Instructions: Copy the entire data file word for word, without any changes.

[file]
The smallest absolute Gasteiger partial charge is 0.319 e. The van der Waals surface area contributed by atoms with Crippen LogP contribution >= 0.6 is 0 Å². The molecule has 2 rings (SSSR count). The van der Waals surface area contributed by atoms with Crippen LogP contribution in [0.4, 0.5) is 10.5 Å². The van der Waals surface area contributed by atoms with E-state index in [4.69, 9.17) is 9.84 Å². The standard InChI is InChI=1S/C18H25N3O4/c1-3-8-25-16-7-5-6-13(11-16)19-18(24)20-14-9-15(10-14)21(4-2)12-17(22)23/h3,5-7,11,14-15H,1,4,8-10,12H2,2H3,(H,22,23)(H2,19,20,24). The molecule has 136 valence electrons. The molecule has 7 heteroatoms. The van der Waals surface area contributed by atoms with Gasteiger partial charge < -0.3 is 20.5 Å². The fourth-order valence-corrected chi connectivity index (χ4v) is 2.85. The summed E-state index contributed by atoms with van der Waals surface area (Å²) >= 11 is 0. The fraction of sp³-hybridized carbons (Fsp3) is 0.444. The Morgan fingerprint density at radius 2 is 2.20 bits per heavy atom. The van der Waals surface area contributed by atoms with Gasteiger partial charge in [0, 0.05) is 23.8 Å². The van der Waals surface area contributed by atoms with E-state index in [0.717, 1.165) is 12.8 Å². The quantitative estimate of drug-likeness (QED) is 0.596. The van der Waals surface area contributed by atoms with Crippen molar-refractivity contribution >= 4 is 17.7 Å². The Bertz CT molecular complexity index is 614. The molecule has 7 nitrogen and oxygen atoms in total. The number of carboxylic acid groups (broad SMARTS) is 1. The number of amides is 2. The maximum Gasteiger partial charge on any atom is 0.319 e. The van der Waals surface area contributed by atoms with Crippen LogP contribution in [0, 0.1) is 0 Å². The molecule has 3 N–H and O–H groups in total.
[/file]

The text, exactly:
The smallest absolute Gasteiger partial charge is 0.319 e. The van der Waals surface area contributed by atoms with Crippen LogP contribution >= 0.6 is 0 Å². The molecule has 2 rings (SSSR count). The van der Waals surface area contributed by atoms with Crippen LogP contribution in [0.4, 0.5) is 10.5 Å². The van der Waals surface area contributed by atoms with E-state index in [4.69, 9.17) is 9.84 Å². The standard InChI is InChI=1S/C18H25N3O4/c1-3-8-25-16-7-5-6-13(11-16)19-18(24)20-14-9-15(10-14)21(4-2)12-17(22)23/h3,5-7,11,14-15H,1,4,8-10,12H2,2H3,(H,22,23)(H2,19,20,24). The molecule has 136 valence electrons. The molecule has 7 heteroatoms. The van der Waals surface area contributed by atoms with Gasteiger partial charge < -0.3 is 20.5 Å². The fourth-order valence-corrected chi connectivity index (χ4v) is 2.85. The summed E-state index contributed by atoms with van der Waals surface area (Å²) >= 11 is 0. The fraction of sp³-hybridized carbons (Fsp3) is 0.444. The Morgan fingerprint density at radius 2 is 2.20 bits per heavy atom. The van der Waals surface area contributed by atoms with Gasteiger partial charge in [0, 0.05) is 23.8 Å². The van der Waals surface area contributed by atoms with E-state index in [0.717, 1.165) is 12.8 Å². The quantitative estimate of drug-likeness (QED) is 0.596. The van der Waals surface area contributed by atoms with Crippen molar-refractivity contribution >= 4 is 17.7 Å². The Bertz CT molecular complexity index is 614. The molecule has 7 nitrogen and oxygen atoms in total. The number of carboxylic acid groups (broad SMARTS) is 1. The number of amides is 2. The maximum Gasteiger partial charge on any atom is 0.319 e. The van der Waals surface area contributed by atoms with Crippen LogP contribution in [0, 0.1) is 0 Å². The molecule has 3 N–H and O–H groups in total.